(In the novella list Mira Grant reappears with Countdown, but I will just note that that's a prequel to her novel and not list it as another example. Also reappearing is Game of Thrones the TV series, which is the dramatic version of the 1st novel of which Dance with Dragons is the latest.)

So we have a whole swathe of stories from a bunch of writers in which zombies feature.

Why?

Is it a coincidence, or is there something in the concept of the zombie that allows writers to play with existential threat? Now that imminent nuclear destruction has gone, is our biggest threat the suicide bomber? Is the zombie a metaphor for the enemy that you cannot reason with, and that doesn't mind if he dies so long as you do too?

If so, how come Martin was there back in 1996, when Game of Thrones was first published?

(I'll also note [livejournal.com profile] autopope's Bit Rot, where it's a robot zombie outbreak.)
bellinghman: (Default)
Oh Google, why? Why is there no SD slot of any form in the Nexus 7 tablet?

You did this on the Nexus S phone. Which is why I didn't buy one of those, and went for the Samsung Galaxy S II instead.

You did this on the Galaxy Nexus phone. Which is why I won't buy one of those.

And now you've done it on the Nexus 7 tablet. I don't think I'll be buying one of those either.

Please don't skimp on storage, even if some other manufacturers do. I will not buy something that tops out at a mere 32 GB - I've got that much filled on my Galaxy S II phone's external card.

Yes, I know, I know, Apple don't do it. But you shouldn't copy their bad habits. This is one of the reasons they never get my money.
bellinghman: (Default)
I blame [livejournal.com profile] desperance.

We previously had a pair of Abyssinians, one male, one female.

They were beautiful, affectionate, and intelligent. They were also well behaved.

We now have another pair.

They are also beautiful, affectionate, and intelligent.

However, ever since [livejournal.com profile] desperance visited, they seem to have started trying to steal food from the kitchen surfaces, something the previous two did not. And yesterday, Sake added Assaulting a Police Officer to her charge sheet. Honestly, we've been trying to teach her that licking the top of someone's head is not something to be done.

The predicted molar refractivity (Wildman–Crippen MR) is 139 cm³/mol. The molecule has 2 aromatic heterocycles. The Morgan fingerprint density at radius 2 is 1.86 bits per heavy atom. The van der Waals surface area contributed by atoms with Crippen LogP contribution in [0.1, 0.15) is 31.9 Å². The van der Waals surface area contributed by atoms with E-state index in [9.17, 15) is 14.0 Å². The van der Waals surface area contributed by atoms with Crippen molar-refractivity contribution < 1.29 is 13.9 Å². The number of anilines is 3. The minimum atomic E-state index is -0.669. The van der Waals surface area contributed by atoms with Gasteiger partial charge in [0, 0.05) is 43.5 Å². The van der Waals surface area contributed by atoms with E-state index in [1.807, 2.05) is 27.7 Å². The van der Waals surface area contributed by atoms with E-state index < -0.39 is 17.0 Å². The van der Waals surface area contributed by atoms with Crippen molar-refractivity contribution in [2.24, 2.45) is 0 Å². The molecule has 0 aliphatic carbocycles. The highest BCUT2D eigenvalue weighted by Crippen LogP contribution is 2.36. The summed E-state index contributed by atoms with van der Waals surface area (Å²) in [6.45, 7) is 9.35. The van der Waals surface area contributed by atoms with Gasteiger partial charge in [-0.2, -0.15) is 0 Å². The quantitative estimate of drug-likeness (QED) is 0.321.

bellinghman: (Default)
Rule #1 at comedy clubs and gigs: if you're in the front row, expect interaction of some form with the performers. This may be fairly benign - at the Armstrong and Miller show at the Cambridge Corn Exchange the other month, the worst we had to do was pull our legs in as Ben Miller went charging along the row to borrow a victim for Armstrong's dentist's chair sketch.

But when we go to the Distraction Club, we're usually in the third row. There's a row of tables in front of us. We should be safe.

Yet, two months in a row, I've been 'got'.

Last month, it was Paul Sweeney who somehow caught sight of my raised eyebrow and started taking the proverbial out of me. Amusingly so, and not maliciously, but even so.

This month? Oh dear. A white Dublin comedy hip-hop duo called Abandoman. If I'd read this review in advance, I might have had qualms about being that close to the front. But I got hauled out of the audience, and played my first ever game of Connect 4 — with Mitch Benn and the Distractions around me as well — as the show finale.

I expect it on YouTube within the next few days. D'ya think I could file a DMCA request to have that taken down?

(Abandoman were great. If you ever get the chance to see them, get along and do so. They're the type of act which must be seen live, they rely so heavily on audience interaction. To see someone improvising completely appropriate lyrics in response to whatever random stuff lands in front of him is something that just won't come across on a recording: you've got to see that sharpness in action from a distance of a few feet away.)

One thing I've learnt: from the stage, the place where [livejournal.com profile] bellinghwoman and I usually sit is pretty much in the centre of the field of view. I could see her taking pictures of me.